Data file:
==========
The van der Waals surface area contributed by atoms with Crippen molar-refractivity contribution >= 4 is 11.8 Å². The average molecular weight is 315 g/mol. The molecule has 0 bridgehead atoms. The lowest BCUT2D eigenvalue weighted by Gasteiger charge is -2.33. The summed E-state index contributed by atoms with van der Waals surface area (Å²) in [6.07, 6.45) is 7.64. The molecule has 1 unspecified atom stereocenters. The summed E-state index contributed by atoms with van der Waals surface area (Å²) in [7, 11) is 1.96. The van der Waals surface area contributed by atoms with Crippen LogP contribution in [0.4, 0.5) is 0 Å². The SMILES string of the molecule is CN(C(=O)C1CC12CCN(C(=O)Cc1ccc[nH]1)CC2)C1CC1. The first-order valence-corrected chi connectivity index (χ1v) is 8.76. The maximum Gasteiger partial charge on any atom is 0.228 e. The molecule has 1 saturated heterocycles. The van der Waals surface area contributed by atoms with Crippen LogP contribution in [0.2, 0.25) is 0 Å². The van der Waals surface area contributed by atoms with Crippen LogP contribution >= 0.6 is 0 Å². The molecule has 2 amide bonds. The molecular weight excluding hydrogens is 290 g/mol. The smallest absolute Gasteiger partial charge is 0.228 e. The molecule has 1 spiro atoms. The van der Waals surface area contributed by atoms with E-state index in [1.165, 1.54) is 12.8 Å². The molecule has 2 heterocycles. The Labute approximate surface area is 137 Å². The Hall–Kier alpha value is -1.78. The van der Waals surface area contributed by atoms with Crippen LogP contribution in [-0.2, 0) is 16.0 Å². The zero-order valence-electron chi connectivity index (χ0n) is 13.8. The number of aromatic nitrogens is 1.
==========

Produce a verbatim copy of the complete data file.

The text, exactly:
The van der Waals surface area contributed by atoms with Crippen molar-refractivity contribution >= 4 is 11.8 Å². The average molecular weight is 315 g/mol. The molecule has 0 bridgehead atoms. The lowest BCUT2D eigenvalue weighted by Gasteiger charge is -2.33. The summed E-state index contributed by atoms with van der Waals surface area (Å²) in [6.07, 6.45) is 7.64. The molecule has 1 unspecified atom stereocenters. The summed E-state index contributed by atoms with van der Waals surface area (Å²) in [7, 11) is 1.96. The van der Waals surface area contributed by atoms with Crippen LogP contribution in [0.4, 0.5) is 0 Å². The SMILES string of the molecule is CN(C(=O)C1CC12CCN(C(=O)Cc1ccc[nH]1)CC2)C1CC1. The first-order valence-corrected chi connectivity index (χ1v) is 8.76. The maximum Gasteiger partial charge on any atom is 0.228 e. The molecule has 1 saturated heterocycles. The van der Waals surface area contributed by atoms with Crippen LogP contribution in [0.2, 0.25) is 0 Å². The van der Waals surface area contributed by atoms with Crippen LogP contribution >= 0.6 is 0 Å². The molecule has 2 amide bonds. The molecular weight excluding hydrogens is 290 g/mol. The smallest absolute Gasteiger partial charge is 0.228 e. The molecule has 1 spiro atoms. The van der Waals surface area contributed by atoms with E-state index in [1.165, 1.54) is 12.8 Å². The molecule has 2 heterocycles. The Labute approximate surface area is 137 Å². The Hall–Kier alpha value is -1.78. The van der Waals surface area contributed by atoms with Crippen LogP contribution in [-0.2, 0) is 16.0 Å². The zero-order valence-electron chi connectivity index (χ0n) is 13.8. The number of aromatic nitrogens is 1.